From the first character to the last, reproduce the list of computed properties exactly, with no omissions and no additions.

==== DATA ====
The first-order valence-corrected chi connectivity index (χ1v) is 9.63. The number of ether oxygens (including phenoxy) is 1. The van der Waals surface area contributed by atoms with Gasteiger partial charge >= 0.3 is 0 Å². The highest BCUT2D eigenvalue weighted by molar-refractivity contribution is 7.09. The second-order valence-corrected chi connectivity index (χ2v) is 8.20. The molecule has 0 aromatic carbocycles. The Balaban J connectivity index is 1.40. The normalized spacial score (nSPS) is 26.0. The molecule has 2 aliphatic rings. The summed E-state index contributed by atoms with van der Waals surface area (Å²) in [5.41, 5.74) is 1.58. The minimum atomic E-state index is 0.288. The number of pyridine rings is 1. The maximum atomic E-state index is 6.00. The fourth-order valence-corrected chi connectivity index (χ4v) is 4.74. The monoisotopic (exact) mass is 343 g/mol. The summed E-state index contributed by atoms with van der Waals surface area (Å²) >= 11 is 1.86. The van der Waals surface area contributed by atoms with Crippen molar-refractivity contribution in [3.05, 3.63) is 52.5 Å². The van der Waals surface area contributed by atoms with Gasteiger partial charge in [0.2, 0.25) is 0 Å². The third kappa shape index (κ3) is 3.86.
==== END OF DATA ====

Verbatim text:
The first-order valence-corrected chi connectivity index (χ1v) is 9.63. The number of ether oxygens (including phenoxy) is 1. The van der Waals surface area contributed by atoms with Gasteiger partial charge >= 0.3 is 0 Å². The highest BCUT2D eigenvalue weighted by molar-refractivity contribution is 7.09. The second-order valence-corrected chi connectivity index (χ2v) is 8.20. The molecule has 0 aromatic carbocycles. The Balaban J connectivity index is 1.40. The normalized spacial score (nSPS) is 26.0. The molecule has 2 aliphatic rings. The summed E-state index contributed by atoms with van der Waals surface area (Å²) in [5.41, 5.74) is 1.58. The minimum atomic E-state index is 0.288. The number of pyridine rings is 1. The maximum atomic E-state index is 6.00. The fourth-order valence-corrected chi connectivity index (χ4v) is 4.74. The monoisotopic (exact) mass is 343 g/mol. The summed E-state index contributed by atoms with van der Waals surface area (Å²) >= 11 is 1.86. The van der Waals surface area contributed by atoms with Crippen molar-refractivity contribution in [3.05, 3.63) is 52.5 Å². The van der Waals surface area contributed by atoms with Gasteiger partial charge in [0.2, 0.25) is 0 Å². The third kappa shape index (κ3) is 3.86.